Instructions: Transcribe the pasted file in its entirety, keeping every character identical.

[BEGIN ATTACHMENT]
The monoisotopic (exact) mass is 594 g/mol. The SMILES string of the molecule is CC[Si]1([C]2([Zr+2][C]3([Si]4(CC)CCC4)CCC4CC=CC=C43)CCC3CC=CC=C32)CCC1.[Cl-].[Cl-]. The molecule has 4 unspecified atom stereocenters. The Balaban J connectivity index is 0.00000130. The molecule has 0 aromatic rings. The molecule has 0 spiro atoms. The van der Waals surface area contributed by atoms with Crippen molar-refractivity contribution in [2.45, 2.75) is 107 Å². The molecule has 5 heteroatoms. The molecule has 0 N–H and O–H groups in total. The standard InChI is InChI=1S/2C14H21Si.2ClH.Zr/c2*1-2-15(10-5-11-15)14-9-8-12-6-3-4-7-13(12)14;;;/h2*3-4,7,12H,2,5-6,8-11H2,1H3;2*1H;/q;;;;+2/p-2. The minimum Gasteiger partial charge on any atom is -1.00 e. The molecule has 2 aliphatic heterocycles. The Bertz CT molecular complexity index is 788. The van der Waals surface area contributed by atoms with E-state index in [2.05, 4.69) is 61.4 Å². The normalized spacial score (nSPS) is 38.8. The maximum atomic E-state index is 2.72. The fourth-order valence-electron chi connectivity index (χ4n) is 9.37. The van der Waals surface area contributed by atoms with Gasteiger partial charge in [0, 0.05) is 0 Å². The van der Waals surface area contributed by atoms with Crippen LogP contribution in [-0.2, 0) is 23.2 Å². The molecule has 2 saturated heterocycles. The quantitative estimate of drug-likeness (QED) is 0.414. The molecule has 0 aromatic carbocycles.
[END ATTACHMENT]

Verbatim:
The monoisotopic (exact) mass is 594 g/mol. The SMILES string of the molecule is CC[Si]1([C]2([Zr+2][C]3([Si]4(CC)CCC4)CCC4CC=CC=C43)CCC3CC=CC=C32)CCC1.[Cl-].[Cl-]. The molecule has 4 unspecified atom stereocenters. The Balaban J connectivity index is 0.00000130. The molecule has 0 aromatic rings. The molecule has 0 spiro atoms. The van der Waals surface area contributed by atoms with Crippen molar-refractivity contribution in [2.45, 2.75) is 107 Å². The molecule has 5 heteroatoms. The molecule has 0 N–H and O–H groups in total. The standard InChI is InChI=1S/2C14H21Si.2ClH.Zr/c2*1-2-15(10-5-11-15)14-9-8-12-6-3-4-7-13(12)14;;;/h2*3-4,7,12H,2,5-6,8-11H2,1H3;2*1H;/q;;;;+2/p-2. The minimum Gasteiger partial charge on any atom is -1.00 e. The molecule has 2 aliphatic heterocycles. The Bertz CT molecular complexity index is 788. The van der Waals surface area contributed by atoms with E-state index in [2.05, 4.69) is 61.4 Å². The normalized spacial score (nSPS) is 38.8. The maximum atomic E-state index is 2.72. The fourth-order valence-electron chi connectivity index (χ4n) is 9.37. The van der Waals surface area contributed by atoms with Gasteiger partial charge in [0, 0.05) is 0 Å². The van der Waals surface area contributed by atoms with Crippen LogP contribution in [-0.2, 0) is 23.2 Å². The molecule has 2 saturated heterocycles. The quantitative estimate of drug-likeness (QED) is 0.414. The molecule has 0 aromatic carbocycles.